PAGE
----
|As some of you know, for years I have occasionally taught a class titled “Looking at Yarns in New Way”. Actually, that class has had various titles along the way (like “Yarn Shopping Trip”) or parts of the class taught thereof (like “Knitting with Singles”), but invariably it comes down to understanding “what the yarn wants to be” so that you have confidence in selecting a suitable project for the yarn, enjoy the process of knitting the yarn and are satisfied with the end result.|
When Clara Parkes invited me to contribute to her upcoming book “The Knitter’s Book of Yarn”, I couldn’t help but relate to the premise of her book … She would discuss the most common fibers you’d find in commercial yarns, where they come from, how they feel and wear and behave, how yarn is made, who makes it, how it gets to you, and what it longs to become. And she wanted to have patterns for project that would let the reader practice what they’d just read in each step of the book.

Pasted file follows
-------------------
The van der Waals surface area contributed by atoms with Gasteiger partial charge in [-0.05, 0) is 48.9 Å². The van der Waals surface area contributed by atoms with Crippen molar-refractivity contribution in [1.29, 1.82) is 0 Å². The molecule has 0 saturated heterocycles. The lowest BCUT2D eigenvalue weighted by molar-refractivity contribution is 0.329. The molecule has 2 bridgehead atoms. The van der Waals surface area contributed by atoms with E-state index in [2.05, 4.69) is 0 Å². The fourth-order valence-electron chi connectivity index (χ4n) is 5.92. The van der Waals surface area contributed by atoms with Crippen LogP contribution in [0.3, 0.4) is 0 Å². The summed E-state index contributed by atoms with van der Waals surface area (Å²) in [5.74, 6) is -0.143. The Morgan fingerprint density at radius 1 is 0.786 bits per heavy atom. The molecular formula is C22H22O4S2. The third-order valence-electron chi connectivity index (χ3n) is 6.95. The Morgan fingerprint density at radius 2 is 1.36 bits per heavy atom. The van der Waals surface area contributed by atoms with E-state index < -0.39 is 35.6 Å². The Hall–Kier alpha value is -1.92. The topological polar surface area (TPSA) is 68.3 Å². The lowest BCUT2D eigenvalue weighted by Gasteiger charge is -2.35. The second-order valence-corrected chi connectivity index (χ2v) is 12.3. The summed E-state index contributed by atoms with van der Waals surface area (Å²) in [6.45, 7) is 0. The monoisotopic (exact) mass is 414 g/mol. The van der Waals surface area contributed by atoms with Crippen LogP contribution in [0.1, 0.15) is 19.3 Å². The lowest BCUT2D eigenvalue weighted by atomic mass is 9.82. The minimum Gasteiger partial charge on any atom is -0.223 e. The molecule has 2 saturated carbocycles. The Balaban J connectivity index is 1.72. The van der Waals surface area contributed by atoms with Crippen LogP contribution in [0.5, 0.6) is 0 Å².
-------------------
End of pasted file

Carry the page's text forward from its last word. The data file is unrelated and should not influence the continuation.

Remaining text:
I expressed my interest, but also my regret, in that I could not meet the timeframe Clara required for deliverables as I already had commitments on my schedule that precluded being able to accept. I thought that was the end of that, but Clara came back to me and asked if I could possibly do if given a slightly longer time. She already knew my reputation for attention to detail and accuracy, so was not concerned that there would be any problems in the editing phase. Well, kind words never hurt one’s self-esteem, and I REALLY did like the premise and wanted to participate, so we worked things out. I am glad I did, because what a book! I hope you will enjoy the “Raspberry Rhapsody” textured lace scarf pattern I designed and contributed to the book.